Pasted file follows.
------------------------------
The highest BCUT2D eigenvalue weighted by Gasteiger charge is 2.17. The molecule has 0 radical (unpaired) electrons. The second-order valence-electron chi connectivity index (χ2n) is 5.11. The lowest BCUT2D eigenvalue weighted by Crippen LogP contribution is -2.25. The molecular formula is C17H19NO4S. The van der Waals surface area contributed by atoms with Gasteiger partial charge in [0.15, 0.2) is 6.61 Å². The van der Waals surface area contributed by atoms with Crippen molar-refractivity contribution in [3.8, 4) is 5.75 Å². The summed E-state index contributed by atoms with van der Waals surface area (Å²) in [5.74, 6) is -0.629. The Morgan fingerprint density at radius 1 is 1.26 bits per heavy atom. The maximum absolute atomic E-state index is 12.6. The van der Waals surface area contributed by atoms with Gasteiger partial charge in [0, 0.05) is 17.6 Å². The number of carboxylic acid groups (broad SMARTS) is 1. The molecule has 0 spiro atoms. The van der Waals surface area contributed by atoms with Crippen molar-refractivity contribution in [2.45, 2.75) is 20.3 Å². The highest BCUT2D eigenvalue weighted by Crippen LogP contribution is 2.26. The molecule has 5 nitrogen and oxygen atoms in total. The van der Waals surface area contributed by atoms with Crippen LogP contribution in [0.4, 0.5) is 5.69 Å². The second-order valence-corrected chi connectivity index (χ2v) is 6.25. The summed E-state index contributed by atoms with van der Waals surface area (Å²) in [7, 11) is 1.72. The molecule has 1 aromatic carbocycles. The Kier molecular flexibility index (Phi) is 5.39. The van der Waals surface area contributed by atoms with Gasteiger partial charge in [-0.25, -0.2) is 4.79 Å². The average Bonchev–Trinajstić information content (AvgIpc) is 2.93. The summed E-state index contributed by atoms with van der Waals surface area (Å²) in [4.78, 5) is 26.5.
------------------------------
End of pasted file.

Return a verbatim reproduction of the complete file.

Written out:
The highest BCUT2D eigenvalue weighted by Gasteiger charge is 2.17. The molecule has 0 radical (unpaired) electrons. The second-order valence-electron chi connectivity index (χ2n) is 5.11. The lowest BCUT2D eigenvalue weighted by Crippen LogP contribution is -2.25. The molecular formula is C17H19NO4S. The van der Waals surface area contributed by atoms with Gasteiger partial charge in [0.15, 0.2) is 6.61 Å². The van der Waals surface area contributed by atoms with Crippen molar-refractivity contribution in [3.8, 4) is 5.75 Å². The summed E-state index contributed by atoms with van der Waals surface area (Å²) in [5.74, 6) is -0.629. The Morgan fingerprint density at radius 1 is 1.26 bits per heavy atom. The maximum absolute atomic E-state index is 12.6. The van der Waals surface area contributed by atoms with Gasteiger partial charge in [0, 0.05) is 17.6 Å². The number of carboxylic acid groups (broad SMARTS) is 1. The molecule has 0 spiro atoms. The van der Waals surface area contributed by atoms with Crippen molar-refractivity contribution in [2.45, 2.75) is 20.3 Å². The highest BCUT2D eigenvalue weighted by Crippen LogP contribution is 2.26. The molecule has 5 nitrogen and oxygen atoms in total. The van der Waals surface area contributed by atoms with Crippen LogP contribution in [0.4, 0.5) is 5.69 Å². The second-order valence-corrected chi connectivity index (χ2v) is 6.25. The summed E-state index contributed by atoms with van der Waals surface area (Å²) in [7, 11) is 1.72. The molecule has 1 aromatic carbocycles. The Kier molecular flexibility index (Phi) is 5.39. The van der Waals surface area contributed by atoms with Gasteiger partial charge in [-0.25, -0.2) is 4.79 Å². The average Bonchev–Trinajstić information content (AvgIpc) is 2.93. The summed E-state index contributed by atoms with van der Waals surface area (Å²) in [4.78, 5) is 26.5.